b. the child is probably mentally retarded.
c. a developmental and neurologic evaluation is needed.
d. the parent needs to work with the infant to stop the head lag.
The head lag should be almost gone by 4 months of age. This child requires further evaluation to determine whether there is a developmental or neuromuscular deficit that needs to be addressed.
Smiling and cooing should have developed by 4 to 5 months of age. A 6-month-old should be imitating sounds, babbling, and vocalizing to toys and a mirror image.
Without further evaluation, no determination of mental retardation can be made based on three assessment findings alone.
Teaching the parents muscle strengthening exercises may be an intervention of choice once further evaluation is completed.
According to Erikson, infancy is concerned with acquiring a sense of
The task of infancy is the development of trust. If the infant is not successful with this task, then mistrust develops.
Industry versus inferiority is the developmental task of school-age children.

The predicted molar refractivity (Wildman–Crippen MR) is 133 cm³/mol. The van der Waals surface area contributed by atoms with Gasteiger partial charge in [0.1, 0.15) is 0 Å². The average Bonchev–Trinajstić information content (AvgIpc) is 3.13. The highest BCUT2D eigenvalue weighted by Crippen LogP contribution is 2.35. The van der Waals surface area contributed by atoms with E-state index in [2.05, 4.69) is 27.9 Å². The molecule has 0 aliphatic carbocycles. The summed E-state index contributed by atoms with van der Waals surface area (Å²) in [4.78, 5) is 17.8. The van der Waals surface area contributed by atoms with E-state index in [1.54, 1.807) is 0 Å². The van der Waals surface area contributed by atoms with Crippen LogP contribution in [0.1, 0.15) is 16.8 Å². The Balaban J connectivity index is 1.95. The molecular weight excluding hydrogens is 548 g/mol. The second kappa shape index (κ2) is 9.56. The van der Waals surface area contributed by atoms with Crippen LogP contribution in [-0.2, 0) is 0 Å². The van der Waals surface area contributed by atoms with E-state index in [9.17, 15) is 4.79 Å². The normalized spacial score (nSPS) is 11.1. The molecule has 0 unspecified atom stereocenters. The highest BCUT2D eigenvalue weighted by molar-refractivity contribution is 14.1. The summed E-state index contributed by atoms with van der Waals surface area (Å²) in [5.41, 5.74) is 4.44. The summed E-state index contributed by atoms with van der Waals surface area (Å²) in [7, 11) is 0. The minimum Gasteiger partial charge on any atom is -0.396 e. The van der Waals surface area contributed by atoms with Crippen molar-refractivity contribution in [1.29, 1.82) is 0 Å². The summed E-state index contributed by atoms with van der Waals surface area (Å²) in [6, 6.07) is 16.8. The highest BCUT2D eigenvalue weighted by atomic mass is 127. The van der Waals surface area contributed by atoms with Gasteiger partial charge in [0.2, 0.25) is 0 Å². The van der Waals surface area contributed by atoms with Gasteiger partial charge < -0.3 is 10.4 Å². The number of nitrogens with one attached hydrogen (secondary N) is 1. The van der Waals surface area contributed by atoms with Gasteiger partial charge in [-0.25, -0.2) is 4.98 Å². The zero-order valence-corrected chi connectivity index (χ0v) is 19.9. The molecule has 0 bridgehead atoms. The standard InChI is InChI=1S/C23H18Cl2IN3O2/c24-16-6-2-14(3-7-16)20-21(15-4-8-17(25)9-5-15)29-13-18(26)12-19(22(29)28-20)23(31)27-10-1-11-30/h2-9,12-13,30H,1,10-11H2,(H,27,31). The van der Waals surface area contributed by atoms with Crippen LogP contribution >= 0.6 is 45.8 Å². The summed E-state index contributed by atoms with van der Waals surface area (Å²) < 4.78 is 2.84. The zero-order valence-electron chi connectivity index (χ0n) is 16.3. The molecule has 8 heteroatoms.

Initiative versus guilt is the developmental task of preschoolers.
Separation occurs during the sensorimotor stage, as described by Piaget.
A parent of a 10-month-old infant tells the nurse that the baby cries and screams whenever the infant is left with the grandparents. Based on the nurse’s knowledge of growth and development, the nurse’s response is
a. the infant is most likely spoiled.
b. stranger anxiety is common for an infant of this age.
c. separation anxiety should have disappeared between 4 and 8 months of age.
d. the grandparents are not responsive to infant.
The infant is experiencing stranger anxiety, which is expected for an infant of this age. Stranger anxiety usually develops by between 6 and 8 months of age and begins to disappear at about 1 year of age.
The behavior the infant is exhibiting is normal and not indicative of a spoiled child.
Separation anxiety is common between 6 and 8 months of age.
There are no data to support the conclusion that the grandparents are not responsive to the infant.
At what age would the nurse expect an infant to be able to say "mama" and "dada" with meaning?